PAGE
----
Print 76 comment(s) - last by Insurgence.. on Dec 14 at 8:07 PM

Notorious spammer claims net neutrality applies to spam

Jason Flanary (R), chief operating officer at ccAdvertising -- a company specializing in political text message spam – turned heads during the last presidential election by sending unsolicited messages to smartphones with statements like, "Obama believes killing children is a right until the umbilical cord is cut."

While Mr. Flanary was disappointed to lose his own election bid for the Virginia state senate [source] amid the controversy that ensued, he's now pushing ahead on an even more ambitious effort.  He's asked the U.S. Federal Communications Commission to either whitelist political spam (or "political messages" as he views it) or to declare spam in general protected free speech.

Either way, he argues, it should be illegal for private businesses to block or discriminate against using filters traffic they consider "spam".

In the wake of the ccAdvertising text campaign many carriers began to block his company's messages, recognizing that their customers did not want the unsolicited and often times unwelcome texts.  But in doing so Mr. Flanary claims they broke the law.

Jason Flanary
Jason Flanary is among the Republicans breaking with part ranks to voice support for net neutrality, arguing it should be expanded to protect political spam.
[Image Source: FairFax Patch]

His stand is unusual as in the past most federal Republicans contended that net neutrality was an abusive expansion of federal power and intrusion on free market.  Now it appears that at least some Republicans may be changing their mind, looking to leverage the FCC policy to their advantage.

If you want to respond to Mr. Flanary's claim that political text message spam is protected free speech, the FCC welcomes public comments here.  Be aware, you must give your real name and address.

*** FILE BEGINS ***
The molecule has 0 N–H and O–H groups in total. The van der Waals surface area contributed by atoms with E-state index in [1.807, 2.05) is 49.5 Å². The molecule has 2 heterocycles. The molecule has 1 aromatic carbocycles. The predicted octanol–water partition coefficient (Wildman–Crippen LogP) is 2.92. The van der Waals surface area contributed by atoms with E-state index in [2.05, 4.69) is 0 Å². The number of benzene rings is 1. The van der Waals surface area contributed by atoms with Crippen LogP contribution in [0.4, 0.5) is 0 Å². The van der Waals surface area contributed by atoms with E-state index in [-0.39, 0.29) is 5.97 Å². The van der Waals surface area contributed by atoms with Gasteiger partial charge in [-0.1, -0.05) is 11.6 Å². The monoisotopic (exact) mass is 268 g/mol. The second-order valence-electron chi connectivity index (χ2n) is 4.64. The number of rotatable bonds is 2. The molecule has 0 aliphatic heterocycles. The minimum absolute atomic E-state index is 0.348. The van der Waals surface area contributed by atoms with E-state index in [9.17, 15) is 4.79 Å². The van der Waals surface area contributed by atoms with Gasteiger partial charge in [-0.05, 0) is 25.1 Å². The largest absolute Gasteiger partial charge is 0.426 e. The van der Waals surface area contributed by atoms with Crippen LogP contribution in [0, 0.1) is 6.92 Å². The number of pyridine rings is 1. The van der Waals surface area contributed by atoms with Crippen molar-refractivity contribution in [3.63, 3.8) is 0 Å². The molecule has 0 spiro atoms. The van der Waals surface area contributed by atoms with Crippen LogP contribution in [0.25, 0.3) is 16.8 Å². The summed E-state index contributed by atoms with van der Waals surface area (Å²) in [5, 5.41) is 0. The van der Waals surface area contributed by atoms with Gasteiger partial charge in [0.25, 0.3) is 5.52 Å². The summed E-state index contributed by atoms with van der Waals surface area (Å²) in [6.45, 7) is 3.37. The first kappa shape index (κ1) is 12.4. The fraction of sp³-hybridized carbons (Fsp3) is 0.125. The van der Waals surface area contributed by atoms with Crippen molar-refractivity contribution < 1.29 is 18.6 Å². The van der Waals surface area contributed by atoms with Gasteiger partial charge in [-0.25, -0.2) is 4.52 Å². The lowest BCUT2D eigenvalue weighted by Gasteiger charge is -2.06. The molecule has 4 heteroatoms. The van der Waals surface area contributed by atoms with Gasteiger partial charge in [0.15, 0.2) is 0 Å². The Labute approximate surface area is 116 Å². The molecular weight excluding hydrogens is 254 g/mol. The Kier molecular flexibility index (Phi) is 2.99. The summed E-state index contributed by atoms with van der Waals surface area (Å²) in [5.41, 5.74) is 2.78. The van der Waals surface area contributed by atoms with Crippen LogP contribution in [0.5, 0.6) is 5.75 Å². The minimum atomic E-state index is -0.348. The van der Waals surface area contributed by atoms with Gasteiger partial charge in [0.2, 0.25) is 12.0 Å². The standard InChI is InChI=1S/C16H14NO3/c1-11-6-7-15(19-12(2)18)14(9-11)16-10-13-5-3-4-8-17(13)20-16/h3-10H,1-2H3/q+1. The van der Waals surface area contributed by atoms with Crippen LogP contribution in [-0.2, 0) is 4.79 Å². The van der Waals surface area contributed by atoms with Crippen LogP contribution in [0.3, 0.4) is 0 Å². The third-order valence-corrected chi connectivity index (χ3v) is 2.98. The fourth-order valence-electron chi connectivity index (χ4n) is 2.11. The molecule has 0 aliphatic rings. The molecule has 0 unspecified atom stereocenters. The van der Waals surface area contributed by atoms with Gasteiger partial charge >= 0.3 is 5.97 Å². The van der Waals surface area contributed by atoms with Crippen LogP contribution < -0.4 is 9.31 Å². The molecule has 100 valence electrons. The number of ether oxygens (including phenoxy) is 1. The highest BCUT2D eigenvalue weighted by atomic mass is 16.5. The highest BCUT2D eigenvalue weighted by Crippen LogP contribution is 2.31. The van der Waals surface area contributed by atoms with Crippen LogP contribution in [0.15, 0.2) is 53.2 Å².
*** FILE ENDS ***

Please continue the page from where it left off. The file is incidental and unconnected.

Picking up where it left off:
Sources: FCC [filing], [comments], DailyKos

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RE: But technically, isn't he right?
By Shadowself on 12/12/2012 2:55:04 PM , Rating: 2
ALL SMS spam should be illegal. The same should go for spam multi media variants.

Many people still do not have unlimited SMS service. They pay for the messages by the message. Why should these people be forced to pay their carrier to receive spam?

In this regard this is no different than spam faxes which are illegal and carry fines for them. If you are going to cost the receiver money for each and every spam message you send to them, then that should not be allowed.

RE: But technically, isn't he right?
By Nutzo on 12/13/2012 12:05:50 AM , Rating: 3

Until a few month ago I didn't have a text plan, and would get charged for this unwanted spam. My only recourse was to block ALL messages, which ment I couldn't get the few messages I actually wanted.

This is no different that Faxes, where it costs the receiver money to receive a fax (paper/ink).

Unsolicited SMS messages should be illegal, with $$ penalties applied to people who send them.

By Insurgence on 12/14/2012 8:07:16 PM , Rating: 2
It's not only effecting cost by SMS texts, but also by impact on network bandwidth/usage and time. As a result many companies have to spend money on additional equipment to compensate for that bandwidth loss, and to filter out the spam to reduce the impact.

All while the only thing the spammer pays is his internet bill.

By alvester on 12/13/2012 12:11:20 AM , Rating: 2
AGREED and exactly! Excellent points Shadowself. It's not just extremely annoying but a matter of costs too. I travel overseas a fair amount for business and getting spam texts can get costly.

"This is about the Internet.  Everything on the Internet is encrypted. This is not a BlackBerry-only issue. If they can't deal with the Internet, they should shut it off." -- RIM co-CEO Michael Lazaridis

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